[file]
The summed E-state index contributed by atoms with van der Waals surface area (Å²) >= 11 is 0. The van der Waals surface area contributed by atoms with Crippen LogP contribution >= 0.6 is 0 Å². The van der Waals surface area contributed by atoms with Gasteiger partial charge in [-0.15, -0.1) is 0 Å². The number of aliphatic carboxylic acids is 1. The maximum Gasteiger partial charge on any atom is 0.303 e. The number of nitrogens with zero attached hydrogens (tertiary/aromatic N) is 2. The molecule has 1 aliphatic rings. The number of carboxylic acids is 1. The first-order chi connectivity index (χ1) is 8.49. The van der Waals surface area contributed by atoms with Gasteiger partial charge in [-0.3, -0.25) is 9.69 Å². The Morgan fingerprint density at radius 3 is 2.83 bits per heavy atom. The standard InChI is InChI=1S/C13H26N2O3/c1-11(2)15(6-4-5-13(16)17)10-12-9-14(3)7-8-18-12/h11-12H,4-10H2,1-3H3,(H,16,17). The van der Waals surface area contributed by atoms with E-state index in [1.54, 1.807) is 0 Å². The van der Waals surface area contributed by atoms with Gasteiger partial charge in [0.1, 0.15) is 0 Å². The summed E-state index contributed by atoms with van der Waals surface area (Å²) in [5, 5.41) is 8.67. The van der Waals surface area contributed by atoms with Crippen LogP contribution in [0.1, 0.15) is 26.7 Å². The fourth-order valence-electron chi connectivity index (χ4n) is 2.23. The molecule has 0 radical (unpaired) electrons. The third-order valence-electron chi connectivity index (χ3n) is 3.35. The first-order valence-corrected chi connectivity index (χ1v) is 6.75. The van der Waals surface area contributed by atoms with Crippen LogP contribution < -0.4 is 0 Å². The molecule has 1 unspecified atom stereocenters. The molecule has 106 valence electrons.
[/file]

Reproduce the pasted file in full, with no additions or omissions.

The summed E-state index contributed by atoms with van der Waals surface area (Å²) >= 11 is 0. The van der Waals surface area contributed by atoms with Crippen LogP contribution >= 0.6 is 0 Å². The van der Waals surface area contributed by atoms with Gasteiger partial charge in [-0.15, -0.1) is 0 Å². The number of aliphatic carboxylic acids is 1. The maximum Gasteiger partial charge on any atom is 0.303 e. The number of nitrogens with zero attached hydrogens (tertiary/aromatic N) is 2. The molecule has 1 aliphatic rings. The number of carboxylic acids is 1. The first-order chi connectivity index (χ1) is 8.49. The van der Waals surface area contributed by atoms with Gasteiger partial charge in [-0.3, -0.25) is 9.69 Å². The Morgan fingerprint density at radius 3 is 2.83 bits per heavy atom. The standard InChI is InChI=1S/C13H26N2O3/c1-11(2)15(6-4-5-13(16)17)10-12-9-14(3)7-8-18-12/h11-12H,4-10H2,1-3H3,(H,16,17). The van der Waals surface area contributed by atoms with E-state index in [1.54, 1.807) is 0 Å². The van der Waals surface area contributed by atoms with Gasteiger partial charge in [0.1, 0.15) is 0 Å². The summed E-state index contributed by atoms with van der Waals surface area (Å²) in [5, 5.41) is 8.67. The van der Waals surface area contributed by atoms with Crippen LogP contribution in [0.1, 0.15) is 26.7 Å². The fourth-order valence-electron chi connectivity index (χ4n) is 2.23. The molecule has 0 radical (unpaired) electrons. The third-order valence-electron chi connectivity index (χ3n) is 3.35. The first-order valence-corrected chi connectivity index (χ1v) is 6.75. The van der Waals surface area contributed by atoms with Crippen LogP contribution < -0.4 is 0 Å². The molecule has 1 unspecified atom stereocenters. The molecule has 106 valence electrons.